6

Yamada Conference LXIII: PIPT 2008 Journal of Physics: Conference Series 148 (2009) 012042

IOP Publishing doi:10.1088/1742-6596/148/1/012042

5. Summary and Outlook Technically, we combined in an efficient manner the ARPES technique and femtosecond timeresolved 2PPE. Femtosecond band mapping or lifetime mapping gives a powerful tool to investigate hot electron dynamics with a high (relative) time resolution down to the sub-femtosecond regime. The technique opens a new exciting field in time-resolved 2PPE measurements probing the electron dynamics on a much more sophisticated level. E.g. specific questions concerning the relevance of band-structure details (k-localized band-gaps, spin-orbit splitted states, etc.) to the decay of hot electrons can directly be addressed. Furthermore, we have shown ARPES spectra of Pt(111) recorded with a femtosecond pulsed HHG light source and a state-of-the-art 2D photoelectron spectrometer. In an IR pump - X-ray probe configuration, this extension of ARPES represents a powerful experimental setup, e.g. for the investigations of the dynamics of photo induced phase transitions. Acknowledgments This work was supported by the SFB/TRR49 and the DFG GRK 792. References [1] Aeschlimann M, Bauer M, Pawlik S 1995 Ber. Bunsenges. Phys. Chem. 99 1504 [2] Zhukov V P, Andreyev O, Hoffmann D, Bauer M, Aeschlimann M, Chulkov E V and Echenique P M 2004 Physical Review B 70 233106 [3] Lisowski M, Loukakos P A, Bovensiepen U, Stähler J, Gahl C and Wolf M 2004 Appl. Phys. A 78 165 [4] Mönnich A, Lange J, Bauer M, Aeschlimann M, Nechaev I A, Zhukov V P, Echenique P M and Chulkov E V 2006 Phys. Rev. B 74 035102 [5] Knorren R, Bennemann K H, Burgermeister R and Aeschlimann M 2000 Phys. Rev. B 61 9427 [6] Bauer M, Pawlik S and Aeschlimann M 1997 Phys. Rev. B 55 10040 [7] Ogawa S, Nagano H and Petek H 1999 Phys. Rev. Lett. 82 1931 [8] Borisov A G, Kazansky A K and Gauyacq J P 1999 Surf. Sci. 430 165 [9] Borisov A G, Gauyacq J P, Chulkov E V, Silkin V M and Echenique P M 2002 Phys. Rev. B 65 235434 [10] for a review, see Gauyacq J P, Borisov A G, and Bauer M 2007 Prog. Surf. Sci. 82 244 [11] Bauer M, Pawlik S and Aeschlimann M 1997 Surf. Sci. 377-379 350 [12] Fauster T, Weinelt M, Höfer U 2007 Prog. Surf. Sci. 82 224 [13] Berthold W, Höfer U, Feulner P, Chulkov E V, Silkin V M and Echenique P M 2002 Phys. Rev. Lett. 88 056805 [14] Berthold W, Güdde J, Feulner P and Höfer U 2001 Appl. Phys. B 73 865 [15] Schmidt A B, Pickel M, Wiemhöfer M, Donath M and Weinelt M 2005 Phys. Rev. Lett. 95 107402 [16] Rohleder M, Duncker K, Berthold W, Güdde J and Höfer U 2005 New Journ. Phys. 7 103 [17] Güdde J, Rohleder M, Meier T, Koch S W and Höfer U 2007 Science 318 1287 [18] Mathias S, Miaja-Avila L, Murnane M M, Kapteyn H C, Aeschlimann M and Bauer M 2007 Rev. Sci. Instr. 78 083105 [19] Borisov A G, Gauyacq J P, Kazansky A K, Chulkov E V, Silkin V M and Echenique P M 2001 Phys. Rev. Lett. 86 488 [20] Zhao J, Pontius N, Winkelmann A, Sametoglu V, Kubo A, Borisov A G, Sanchez Portal D, Silkin V M, Chulkov E V, Echenique P M and Petek H 2008 Phys. Rev. B 78 085419 [21] Bauer M, Pawlik S, Burgermeister R and Aeschlimann M 1998 Surf. Sci. 402 62 [22] Petek H, Nagano H, Weida M J and Ogawa S 2001 Journ. Phys. Chem. B 105 6767 [23] Bauer M, Pawlik S and Aeschlimann M 1999 Phys. Rev. B 60 5016 [24] Schmitt F, Kirchmann P S, Bovensiepen U, Moore R G, Rettig L, Krenz M, Chu J-H, Ru N, Perfetti L, Lu D H, Wolf M, Fisher I R and Shen Z-X 2008 Science 321 1649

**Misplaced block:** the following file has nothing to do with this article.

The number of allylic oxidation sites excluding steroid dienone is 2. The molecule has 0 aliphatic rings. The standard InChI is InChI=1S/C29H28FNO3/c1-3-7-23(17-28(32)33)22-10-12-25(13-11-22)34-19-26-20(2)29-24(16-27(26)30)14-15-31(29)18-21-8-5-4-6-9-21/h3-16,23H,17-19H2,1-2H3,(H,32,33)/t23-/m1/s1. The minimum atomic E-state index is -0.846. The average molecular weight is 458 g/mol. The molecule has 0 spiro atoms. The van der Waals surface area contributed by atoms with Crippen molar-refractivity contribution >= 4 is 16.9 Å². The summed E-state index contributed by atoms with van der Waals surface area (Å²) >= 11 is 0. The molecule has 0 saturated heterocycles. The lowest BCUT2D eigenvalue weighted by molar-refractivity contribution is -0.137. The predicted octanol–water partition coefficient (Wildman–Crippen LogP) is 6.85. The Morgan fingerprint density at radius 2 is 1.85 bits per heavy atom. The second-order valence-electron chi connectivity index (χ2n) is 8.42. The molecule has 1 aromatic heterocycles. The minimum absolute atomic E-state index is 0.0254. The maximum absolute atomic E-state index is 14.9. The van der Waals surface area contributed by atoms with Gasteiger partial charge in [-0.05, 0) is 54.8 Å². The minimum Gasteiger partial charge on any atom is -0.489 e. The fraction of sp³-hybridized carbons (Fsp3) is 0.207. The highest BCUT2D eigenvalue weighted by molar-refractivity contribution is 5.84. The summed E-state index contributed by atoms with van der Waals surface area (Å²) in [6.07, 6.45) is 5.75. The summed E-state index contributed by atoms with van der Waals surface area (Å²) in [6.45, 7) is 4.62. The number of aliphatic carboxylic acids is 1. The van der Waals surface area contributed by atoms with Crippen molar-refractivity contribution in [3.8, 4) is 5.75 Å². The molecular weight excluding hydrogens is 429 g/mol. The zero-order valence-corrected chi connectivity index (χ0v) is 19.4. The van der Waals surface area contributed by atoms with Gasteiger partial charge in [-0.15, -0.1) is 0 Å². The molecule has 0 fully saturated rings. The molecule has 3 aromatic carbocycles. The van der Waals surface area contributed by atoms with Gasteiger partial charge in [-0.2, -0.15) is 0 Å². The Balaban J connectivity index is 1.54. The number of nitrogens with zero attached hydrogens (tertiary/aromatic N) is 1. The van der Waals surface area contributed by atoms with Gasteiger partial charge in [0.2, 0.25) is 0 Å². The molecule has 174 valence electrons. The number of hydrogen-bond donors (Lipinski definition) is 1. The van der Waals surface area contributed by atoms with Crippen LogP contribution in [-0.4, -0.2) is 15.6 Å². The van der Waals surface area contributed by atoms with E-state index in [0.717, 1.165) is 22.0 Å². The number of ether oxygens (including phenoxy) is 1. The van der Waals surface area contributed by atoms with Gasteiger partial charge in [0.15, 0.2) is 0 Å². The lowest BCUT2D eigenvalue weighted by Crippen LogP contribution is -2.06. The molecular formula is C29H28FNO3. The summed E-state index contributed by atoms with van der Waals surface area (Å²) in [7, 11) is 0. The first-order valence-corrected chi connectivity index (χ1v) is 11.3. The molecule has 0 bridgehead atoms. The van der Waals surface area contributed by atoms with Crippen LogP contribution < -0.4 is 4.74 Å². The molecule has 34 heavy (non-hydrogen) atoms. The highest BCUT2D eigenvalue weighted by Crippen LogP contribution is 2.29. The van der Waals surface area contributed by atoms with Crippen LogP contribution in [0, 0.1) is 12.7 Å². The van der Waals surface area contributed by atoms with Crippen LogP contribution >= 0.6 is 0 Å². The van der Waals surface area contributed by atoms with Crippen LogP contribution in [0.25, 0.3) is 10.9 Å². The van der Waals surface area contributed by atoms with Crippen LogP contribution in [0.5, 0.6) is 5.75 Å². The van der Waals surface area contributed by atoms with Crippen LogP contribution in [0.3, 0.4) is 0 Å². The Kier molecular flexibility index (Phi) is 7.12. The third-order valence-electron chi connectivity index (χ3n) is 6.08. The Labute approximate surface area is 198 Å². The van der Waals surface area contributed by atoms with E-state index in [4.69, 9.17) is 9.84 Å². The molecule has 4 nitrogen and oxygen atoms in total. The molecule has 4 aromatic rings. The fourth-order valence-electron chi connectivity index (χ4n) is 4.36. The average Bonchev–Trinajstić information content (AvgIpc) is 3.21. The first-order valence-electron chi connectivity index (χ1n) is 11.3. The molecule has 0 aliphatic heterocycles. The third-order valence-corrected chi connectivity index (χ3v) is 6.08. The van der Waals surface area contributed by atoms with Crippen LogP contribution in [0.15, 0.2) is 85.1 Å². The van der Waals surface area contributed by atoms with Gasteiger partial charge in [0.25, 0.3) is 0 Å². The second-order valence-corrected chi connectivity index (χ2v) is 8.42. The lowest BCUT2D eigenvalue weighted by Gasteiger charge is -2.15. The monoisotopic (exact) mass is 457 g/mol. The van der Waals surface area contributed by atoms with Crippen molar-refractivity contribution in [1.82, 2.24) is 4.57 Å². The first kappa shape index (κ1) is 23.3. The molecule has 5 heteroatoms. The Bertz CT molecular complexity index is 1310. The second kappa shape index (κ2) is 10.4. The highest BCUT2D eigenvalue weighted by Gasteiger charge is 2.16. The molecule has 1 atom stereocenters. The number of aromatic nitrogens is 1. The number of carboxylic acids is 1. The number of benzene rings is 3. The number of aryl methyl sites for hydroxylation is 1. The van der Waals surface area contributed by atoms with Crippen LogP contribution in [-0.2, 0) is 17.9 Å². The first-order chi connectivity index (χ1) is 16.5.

7

Yamada Conference LXIII: PIPT 2008 Journal of Physics: Conference Series 148 (2009) 012042

IOP Publishing doi:10.1088/1742-6596/148/1/012042

[25] Miaja-Avila L, Saathoff G, Mathias S, Yin J, La-o-vorakiat C, Bauer M, Aeschlimann M, Murnane M M and Kapteyn H C 2008 Phys. Rev. Lett. 101 046101 [26] Siffalovic P, Drescher M, Spieweck M, Wiesenthal T, Lim Y C, Weidner R, Elizarov A and Heinzmann U 2001 Rev. Sci. Instrum. 72 30 [27] Bauer M 2005 Journ. Phys. D 38 R253 [28] Saathoff G, Miaja-Avila L, Aeschlimann M, Murnane M M and Kapteyn H C 2008 Phys. Rev. A 77 022903 [29] Passlack S, Mathias S, Andreyev O, Mittnacht D, Aeschlimann M and Bauer M 2006 Journ. Appl. Phys. 100 024912 [30] Chiang T C 2000 Surf. Sci. Rep. 39 181 [31] Mathias S, Wiesenmayer M, Aeschlimann M and Bauer M 2006 Phys. Rev. Lett. 97 236809 [32] Mathias S, Wessendorf M, Passlack W, Aeschlimann M and Bauer M 2006 Applied Physics A 82 439 [33] Wiesenmayer M, Bauer M, Mathias S, Wessendorf M, Chulkov E V, Silkin V M, Borisov A G, Gauyacq J P, Echenique P M and Aeschlimann M 2008 Phys. Rev. B, accepted [34] Gauyacq J P and Kazansky A K 2005 Phys. Rev. B 72 045418 [35] Miaja-Avila L, Lei C, Aeschlimann M, Gland J L, Murnane M M, Kapteyn H C and Saathoff G 2006 Phys. Rev. Lett. 97 113604

8

Suggest Documents